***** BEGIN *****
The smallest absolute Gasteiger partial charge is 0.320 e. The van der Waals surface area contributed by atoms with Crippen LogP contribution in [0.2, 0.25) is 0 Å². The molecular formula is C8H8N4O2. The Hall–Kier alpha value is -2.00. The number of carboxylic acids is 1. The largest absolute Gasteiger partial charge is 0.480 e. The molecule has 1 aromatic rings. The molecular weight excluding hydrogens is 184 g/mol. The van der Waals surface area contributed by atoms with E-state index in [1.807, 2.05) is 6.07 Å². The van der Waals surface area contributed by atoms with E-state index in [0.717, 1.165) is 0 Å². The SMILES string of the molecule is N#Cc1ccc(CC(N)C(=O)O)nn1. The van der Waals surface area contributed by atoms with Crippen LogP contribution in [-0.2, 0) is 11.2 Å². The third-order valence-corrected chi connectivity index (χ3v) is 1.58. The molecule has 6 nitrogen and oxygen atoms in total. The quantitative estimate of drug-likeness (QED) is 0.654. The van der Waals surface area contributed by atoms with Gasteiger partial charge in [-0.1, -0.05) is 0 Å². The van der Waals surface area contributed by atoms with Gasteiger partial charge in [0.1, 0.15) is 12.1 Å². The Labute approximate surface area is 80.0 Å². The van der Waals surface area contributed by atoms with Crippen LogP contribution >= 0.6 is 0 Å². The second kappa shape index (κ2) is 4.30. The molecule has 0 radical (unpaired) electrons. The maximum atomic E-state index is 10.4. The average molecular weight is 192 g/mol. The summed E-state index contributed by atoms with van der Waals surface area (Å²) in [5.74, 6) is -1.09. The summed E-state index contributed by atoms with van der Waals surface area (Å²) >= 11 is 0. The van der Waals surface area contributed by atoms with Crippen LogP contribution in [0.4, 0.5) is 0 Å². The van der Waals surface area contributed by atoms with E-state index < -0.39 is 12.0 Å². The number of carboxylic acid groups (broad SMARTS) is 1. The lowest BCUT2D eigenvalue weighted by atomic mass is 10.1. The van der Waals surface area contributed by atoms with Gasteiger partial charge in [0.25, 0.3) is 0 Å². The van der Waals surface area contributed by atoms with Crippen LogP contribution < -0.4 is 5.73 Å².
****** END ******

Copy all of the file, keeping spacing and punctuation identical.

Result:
The smallest absolute Gasteiger partial charge is 0.320 e. The van der Waals surface area contributed by atoms with Crippen LogP contribution in [0.2, 0.25) is 0 Å². The molecular formula is C8H8N4O2. The Hall–Kier alpha value is -2.00. The number of carboxylic acids is 1. The largest absolute Gasteiger partial charge is 0.480 e. The molecule has 1 aromatic rings. The molecular weight excluding hydrogens is 184 g/mol. The van der Waals surface area contributed by atoms with E-state index in [1.807, 2.05) is 6.07 Å². The van der Waals surface area contributed by atoms with E-state index in [0.717, 1.165) is 0 Å². The SMILES string of the molecule is N#Cc1ccc(CC(N)C(=O)O)nn1. The van der Waals surface area contributed by atoms with Crippen LogP contribution in [-0.2, 0) is 11.2 Å². The third-order valence-corrected chi connectivity index (χ3v) is 1.58. The molecule has 6 nitrogen and oxygen atoms in total. The quantitative estimate of drug-likeness (QED) is 0.654. The van der Waals surface area contributed by atoms with Gasteiger partial charge in [-0.1, -0.05) is 0 Å². The van der Waals surface area contributed by atoms with Gasteiger partial charge in [0.1, 0.15) is 12.1 Å². The Labute approximate surface area is 80.0 Å². The van der Waals surface area contributed by atoms with Crippen LogP contribution >= 0.6 is 0 Å². The second kappa shape index (κ2) is 4.30. The molecule has 0 radical (unpaired) electrons. The maximum atomic E-state index is 10.4. The average molecular weight is 192 g/mol. The summed E-state index contributed by atoms with van der Waals surface area (Å²) in [5.74, 6) is -1.09. The summed E-state index contributed by atoms with van der Waals surface area (Å²) >= 11 is 0. The van der Waals surface area contributed by atoms with Crippen LogP contribution in [0.4, 0.5) is 0 Å². The van der Waals surface area contributed by atoms with E-state index < -0.39 is 12.0 Å². The number of carboxylic acid groups (broad SMARTS) is 1. The lowest BCUT2D eigenvalue weighted by atomic mass is 10.1. The van der Waals surface area contributed by atoms with Gasteiger partial charge in [0.25, 0.3) is 0 Å². The van der Waals surface area contributed by atoms with Crippen LogP contribution < -0.4 is 5.73 Å².